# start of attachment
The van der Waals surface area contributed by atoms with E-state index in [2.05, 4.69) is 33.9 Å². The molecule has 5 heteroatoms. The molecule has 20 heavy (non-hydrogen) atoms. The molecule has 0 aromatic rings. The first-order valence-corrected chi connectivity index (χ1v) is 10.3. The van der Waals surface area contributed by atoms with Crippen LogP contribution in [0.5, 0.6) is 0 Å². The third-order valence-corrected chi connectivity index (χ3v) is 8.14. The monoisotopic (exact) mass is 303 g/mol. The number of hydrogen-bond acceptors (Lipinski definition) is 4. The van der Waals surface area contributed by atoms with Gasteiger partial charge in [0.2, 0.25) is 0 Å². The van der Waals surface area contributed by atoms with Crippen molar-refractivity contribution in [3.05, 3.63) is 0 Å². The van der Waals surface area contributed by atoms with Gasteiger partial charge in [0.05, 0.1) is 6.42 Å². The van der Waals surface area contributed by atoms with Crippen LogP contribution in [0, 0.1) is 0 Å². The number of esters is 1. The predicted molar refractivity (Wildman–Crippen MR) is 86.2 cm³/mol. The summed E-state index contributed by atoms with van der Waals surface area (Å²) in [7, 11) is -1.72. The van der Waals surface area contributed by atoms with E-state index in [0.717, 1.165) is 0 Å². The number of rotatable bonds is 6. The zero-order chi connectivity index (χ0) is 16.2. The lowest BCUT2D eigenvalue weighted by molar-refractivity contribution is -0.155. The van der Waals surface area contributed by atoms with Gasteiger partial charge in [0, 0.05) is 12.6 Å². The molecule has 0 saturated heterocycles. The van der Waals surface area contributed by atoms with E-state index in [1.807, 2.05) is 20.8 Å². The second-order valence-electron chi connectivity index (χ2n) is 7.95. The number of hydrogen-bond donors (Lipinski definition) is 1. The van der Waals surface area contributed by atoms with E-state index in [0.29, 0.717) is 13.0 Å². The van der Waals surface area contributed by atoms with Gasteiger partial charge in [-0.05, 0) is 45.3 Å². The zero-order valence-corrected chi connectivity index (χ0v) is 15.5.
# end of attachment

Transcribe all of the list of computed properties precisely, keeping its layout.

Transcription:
The van der Waals surface area contributed by atoms with E-state index in [2.05, 4.69) is 33.9 Å². The molecule has 5 heteroatoms. The molecule has 20 heavy (non-hydrogen) atoms. The molecule has 0 aromatic rings. The first-order valence-corrected chi connectivity index (χ1v) is 10.3. The van der Waals surface area contributed by atoms with Crippen LogP contribution in [0.5, 0.6) is 0 Å². The third-order valence-corrected chi connectivity index (χ3v) is 8.14. The monoisotopic (exact) mass is 303 g/mol. The number of hydrogen-bond acceptors (Lipinski definition) is 4. The van der Waals surface area contributed by atoms with Gasteiger partial charge in [0.2, 0.25) is 0 Å². The van der Waals surface area contributed by atoms with Crippen molar-refractivity contribution in [3.05, 3.63) is 0 Å². The van der Waals surface area contributed by atoms with Gasteiger partial charge in [0.05, 0.1) is 6.42 Å². The van der Waals surface area contributed by atoms with Crippen LogP contribution in [0, 0.1) is 0 Å². The number of esters is 1. The predicted molar refractivity (Wildman–Crippen MR) is 86.2 cm³/mol. The summed E-state index contributed by atoms with van der Waals surface area (Å²) in [7, 11) is -1.72. The van der Waals surface area contributed by atoms with E-state index in [0.717, 1.165) is 0 Å². The number of rotatable bonds is 6. The zero-order chi connectivity index (χ0) is 16.2. The lowest BCUT2D eigenvalue weighted by molar-refractivity contribution is -0.155. The van der Waals surface area contributed by atoms with Gasteiger partial charge in [0, 0.05) is 12.6 Å². The molecule has 0 saturated heterocycles. The van der Waals surface area contributed by atoms with E-state index in [1.807, 2.05) is 20.8 Å². The second-order valence-electron chi connectivity index (χ2n) is 7.95. The number of hydrogen-bond donors (Lipinski definition) is 1. The van der Waals surface area contributed by atoms with E-state index in [0.29, 0.717) is 13.0 Å². The van der Waals surface area contributed by atoms with Gasteiger partial charge in [-0.05, 0) is 45.3 Å². The zero-order valence-corrected chi connectivity index (χ0v) is 15.5.